Thursday, May 28, 2009

A Possibly Unique Experience

I mentioned some time ago that I had picked up a used copy of Blue Dragon for a family-wide Japanese roleplaying fix. We have soldiered through the first two discs of the journey and are approaching the title's home stretch. While not a bad game, Blue Dragon does little to pull the player into its experience. The Final Fantasy X meets Shadow Hearts combat and character advancement systems are capable yet unastounding (two different genera of experience points is so 16-bit), and the plot is far from redemptive (did the villain ever actually tell us his name?). Perhaps the worst offense is the lack of sidequests; the first two thirds of the game have Tidus and Wakka scoffing at their linearity. For an explorer like myself, this is almost three strikes in one.

Blue Dragon also boasts a maddening set of Achievements, requiring flawless runs of banal minigames and outrageous amounts of experience grinding. I almost consider the awards for maxing out all job levels to be a badge of shame, but the bestiary completion is unforgivable. Some of the game's enemies only appear when summoned by other foes, and these latter opponents can be killed with one-turn simplicity. This means that, in a sense, players are punished for efficient character building and may never know where to find those missing creatures. I consider that poor, poor design. Although I do not play games for the mere sake of elevating my Gamerscore (note the absence of Yaris and Fuzion Frenzy 2 from my list of played games), Mistwalker almost seems to thumb its nose at the modern Achievement insanity, declaring that only the truly hardcore can claim its prizes.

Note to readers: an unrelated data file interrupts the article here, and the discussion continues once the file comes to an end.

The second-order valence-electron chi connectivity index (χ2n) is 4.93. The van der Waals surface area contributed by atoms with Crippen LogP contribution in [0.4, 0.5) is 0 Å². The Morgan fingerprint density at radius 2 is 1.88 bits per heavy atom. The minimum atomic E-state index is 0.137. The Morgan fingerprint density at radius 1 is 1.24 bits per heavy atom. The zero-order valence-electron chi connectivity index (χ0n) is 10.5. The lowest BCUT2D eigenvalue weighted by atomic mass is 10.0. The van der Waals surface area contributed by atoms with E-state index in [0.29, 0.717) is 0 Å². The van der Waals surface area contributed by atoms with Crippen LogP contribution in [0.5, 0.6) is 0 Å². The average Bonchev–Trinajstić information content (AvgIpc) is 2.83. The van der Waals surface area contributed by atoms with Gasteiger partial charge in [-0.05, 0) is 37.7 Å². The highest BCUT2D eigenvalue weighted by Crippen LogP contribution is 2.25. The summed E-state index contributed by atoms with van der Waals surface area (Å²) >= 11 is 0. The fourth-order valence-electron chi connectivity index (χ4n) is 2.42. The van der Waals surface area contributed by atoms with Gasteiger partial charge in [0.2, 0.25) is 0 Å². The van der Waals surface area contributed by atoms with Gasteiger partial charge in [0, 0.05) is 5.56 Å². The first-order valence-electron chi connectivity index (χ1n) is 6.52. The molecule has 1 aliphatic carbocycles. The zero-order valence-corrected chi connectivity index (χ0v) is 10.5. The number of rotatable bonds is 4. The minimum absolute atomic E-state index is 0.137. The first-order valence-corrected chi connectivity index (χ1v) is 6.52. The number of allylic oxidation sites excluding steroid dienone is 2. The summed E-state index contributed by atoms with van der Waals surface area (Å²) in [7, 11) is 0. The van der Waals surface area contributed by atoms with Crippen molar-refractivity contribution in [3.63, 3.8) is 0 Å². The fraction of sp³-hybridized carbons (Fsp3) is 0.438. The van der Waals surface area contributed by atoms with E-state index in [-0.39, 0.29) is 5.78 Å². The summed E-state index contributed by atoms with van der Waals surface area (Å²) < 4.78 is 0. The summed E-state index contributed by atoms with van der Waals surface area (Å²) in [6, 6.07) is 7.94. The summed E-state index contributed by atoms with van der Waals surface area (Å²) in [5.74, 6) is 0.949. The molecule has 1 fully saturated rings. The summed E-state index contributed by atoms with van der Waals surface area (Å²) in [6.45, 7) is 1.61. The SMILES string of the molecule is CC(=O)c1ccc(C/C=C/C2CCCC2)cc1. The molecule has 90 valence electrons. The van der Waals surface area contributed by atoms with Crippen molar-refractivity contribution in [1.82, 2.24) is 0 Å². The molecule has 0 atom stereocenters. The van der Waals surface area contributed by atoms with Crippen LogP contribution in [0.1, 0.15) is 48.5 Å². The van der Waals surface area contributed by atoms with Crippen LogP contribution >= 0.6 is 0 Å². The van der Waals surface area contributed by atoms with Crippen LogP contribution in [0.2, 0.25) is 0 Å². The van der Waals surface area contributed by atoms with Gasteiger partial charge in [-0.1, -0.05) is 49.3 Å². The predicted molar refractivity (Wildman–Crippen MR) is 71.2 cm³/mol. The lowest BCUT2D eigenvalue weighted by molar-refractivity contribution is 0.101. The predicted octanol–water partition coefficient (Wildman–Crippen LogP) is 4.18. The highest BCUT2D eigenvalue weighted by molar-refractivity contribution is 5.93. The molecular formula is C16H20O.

"Where is the uniqueness here?" the gallery cries. In answer to that question, I have noticed that the most hardcore way to play Blue Dragon might not involve any of the niggling things I wrote above. In a bizarre twist of fate, a player can finish Blue Dragon, all the way to the closing credit scroll, without earning a single Achievement. I am aware of no other 'completable' game with this odd feature; heck, almost all games award a token for simply plowing to the finale.

What makes this 'zero-Gamerscore' approach hardcore? Avoiding Achievements actually makes the game harder, as you must meticulously avoid ambushing monsters and fight multiple opponents one by one by one for the title's full length. If either a back attack or a multi-monster fight occurs, the run is impossible for that particular user, as there is no way to 'relock' an earned Achievement. Experience grinding must be tempered by the inability to hit the level cap, and the player must manage his or her finances to avoid collecting one million gold. Finally, nothing in a player's Gamertag can, in any way, prove that this ridiculous event has occurred; this is a maneuver for personal pride and nothing more. I doubt Mistwalker planned it, but this anti-achievement is of NetHack proportions.

Game well, and note that my list of played games is not indicative of attempting this silliness.

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